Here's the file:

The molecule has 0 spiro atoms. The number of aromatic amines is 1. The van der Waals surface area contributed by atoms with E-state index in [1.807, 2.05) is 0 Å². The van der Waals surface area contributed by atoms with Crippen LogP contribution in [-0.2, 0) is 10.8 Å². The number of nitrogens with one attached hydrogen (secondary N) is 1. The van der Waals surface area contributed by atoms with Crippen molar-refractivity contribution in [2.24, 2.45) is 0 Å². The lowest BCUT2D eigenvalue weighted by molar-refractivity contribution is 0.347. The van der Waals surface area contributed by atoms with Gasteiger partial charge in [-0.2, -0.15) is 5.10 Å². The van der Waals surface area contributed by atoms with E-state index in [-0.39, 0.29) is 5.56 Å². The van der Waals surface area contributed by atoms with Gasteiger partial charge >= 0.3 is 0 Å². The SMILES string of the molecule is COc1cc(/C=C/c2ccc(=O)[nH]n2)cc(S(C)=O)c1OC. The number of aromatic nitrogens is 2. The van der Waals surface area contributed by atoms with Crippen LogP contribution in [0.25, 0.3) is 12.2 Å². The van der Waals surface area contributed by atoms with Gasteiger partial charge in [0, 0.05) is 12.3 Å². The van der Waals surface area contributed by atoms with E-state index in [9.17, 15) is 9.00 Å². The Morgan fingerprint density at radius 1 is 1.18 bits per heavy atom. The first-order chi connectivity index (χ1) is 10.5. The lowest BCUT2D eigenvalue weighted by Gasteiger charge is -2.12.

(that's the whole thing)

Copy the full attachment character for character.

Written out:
The molecule has 0 spiro atoms. The number of aromatic amines is 1. The van der Waals surface area contributed by atoms with E-state index in [1.807, 2.05) is 0 Å². The van der Waals surface area contributed by atoms with Crippen LogP contribution in [-0.2, 0) is 10.8 Å². The number of nitrogens with one attached hydrogen (secondary N) is 1. The van der Waals surface area contributed by atoms with Crippen molar-refractivity contribution in [2.24, 2.45) is 0 Å². The lowest BCUT2D eigenvalue weighted by molar-refractivity contribution is 0.347. The van der Waals surface area contributed by atoms with Gasteiger partial charge in [-0.2, -0.15) is 5.10 Å². The van der Waals surface area contributed by atoms with E-state index in [-0.39, 0.29) is 5.56 Å². The van der Waals surface area contributed by atoms with Gasteiger partial charge >= 0.3 is 0 Å². The SMILES string of the molecule is COc1cc(/C=C/c2ccc(=O)[nH]n2)cc(S(C)=O)c1OC. The number of aromatic nitrogens is 2. The van der Waals surface area contributed by atoms with Crippen LogP contribution in [0.25, 0.3) is 12.2 Å². The van der Waals surface area contributed by atoms with Gasteiger partial charge in [0, 0.05) is 12.3 Å². The van der Waals surface area contributed by atoms with E-state index in [9.17, 15) is 9.00 Å². The Morgan fingerprint density at radius 1 is 1.18 bits per heavy atom. The first-order chi connectivity index (χ1) is 10.5. The lowest BCUT2D eigenvalue weighted by Gasteiger charge is -2.12.